Iowa’s secretary of state predicts “millennial” voters will decide this year’s election.
“Specifically the 18-to-26 year olds. That’s my prediction. Watch that group,” says Paul Pate, the state official who oversees elections in Iowa.
Pate says most voters above the age of 26 have become allied with either the Republican or Democratic Parties, but not millennials. That means in a close election where undecided voters are key, millennials who haven’t been disillusioned by politics have an outsized role according to Pate.
“They are still fresh,” Pate says. “They have not been tainted. They have a passion still because they want a piece of the American dream and as I go visit with them on the campuses of our colleges, they haven’t made their mind up. They haven’t said: ‘I’m a Republican’ or ‘I’m a Democrat.’ They’re listening — so candidates, go! Listen!”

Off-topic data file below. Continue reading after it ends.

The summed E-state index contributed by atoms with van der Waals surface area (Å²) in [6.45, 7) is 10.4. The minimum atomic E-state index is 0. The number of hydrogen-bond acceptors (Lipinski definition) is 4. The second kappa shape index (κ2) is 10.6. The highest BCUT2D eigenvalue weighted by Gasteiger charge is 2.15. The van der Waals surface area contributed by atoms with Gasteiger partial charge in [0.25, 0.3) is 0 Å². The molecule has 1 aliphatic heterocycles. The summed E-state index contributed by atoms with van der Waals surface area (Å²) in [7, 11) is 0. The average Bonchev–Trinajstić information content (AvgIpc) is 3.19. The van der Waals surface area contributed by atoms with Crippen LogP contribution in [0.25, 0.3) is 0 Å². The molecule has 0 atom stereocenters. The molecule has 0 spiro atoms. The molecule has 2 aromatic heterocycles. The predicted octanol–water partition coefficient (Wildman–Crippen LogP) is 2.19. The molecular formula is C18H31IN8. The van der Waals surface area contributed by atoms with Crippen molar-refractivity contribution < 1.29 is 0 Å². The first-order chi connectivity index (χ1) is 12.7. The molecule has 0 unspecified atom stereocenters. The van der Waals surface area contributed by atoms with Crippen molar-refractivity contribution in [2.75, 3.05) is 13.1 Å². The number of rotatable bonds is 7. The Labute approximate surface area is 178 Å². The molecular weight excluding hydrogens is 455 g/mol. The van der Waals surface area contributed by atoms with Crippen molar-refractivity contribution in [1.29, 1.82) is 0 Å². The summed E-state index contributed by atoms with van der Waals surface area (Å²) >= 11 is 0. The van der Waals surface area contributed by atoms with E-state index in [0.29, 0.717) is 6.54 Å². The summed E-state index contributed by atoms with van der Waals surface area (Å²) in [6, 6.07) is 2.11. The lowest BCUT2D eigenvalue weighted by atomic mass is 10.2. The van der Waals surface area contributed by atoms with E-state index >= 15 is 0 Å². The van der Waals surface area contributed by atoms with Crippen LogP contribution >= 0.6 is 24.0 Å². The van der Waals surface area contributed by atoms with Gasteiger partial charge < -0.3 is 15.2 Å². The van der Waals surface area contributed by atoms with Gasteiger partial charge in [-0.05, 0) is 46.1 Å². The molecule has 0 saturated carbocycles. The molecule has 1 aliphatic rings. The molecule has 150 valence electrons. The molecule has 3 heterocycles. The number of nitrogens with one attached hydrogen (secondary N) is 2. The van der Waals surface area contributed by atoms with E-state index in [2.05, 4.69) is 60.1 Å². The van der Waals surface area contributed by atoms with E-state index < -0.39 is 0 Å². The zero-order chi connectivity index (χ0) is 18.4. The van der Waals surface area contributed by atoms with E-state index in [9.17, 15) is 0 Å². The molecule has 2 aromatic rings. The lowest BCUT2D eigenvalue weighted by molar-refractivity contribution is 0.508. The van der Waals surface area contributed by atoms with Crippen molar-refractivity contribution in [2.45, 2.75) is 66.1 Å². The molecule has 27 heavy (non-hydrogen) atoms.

Iowa State University political science professor David Andersen says turn-out is “the big unknown.”
“Who’s going to show up to vote? We have an electorate unlike any we’ve seen before,” Andersen asks. “It continues to get more diverse, but it seems like this year the normal partisan groupings are breaking down. Donald Trump may attract some Democratic voters. Some Republican voters may turn out for Hillary Clinton. We really have no idea what the election’s going to look like on November 8.”
Andersen and Pate made their comments this morning during taping of Iowa Public Television’s “Iowa Press” program that airs at 7:30 tonight.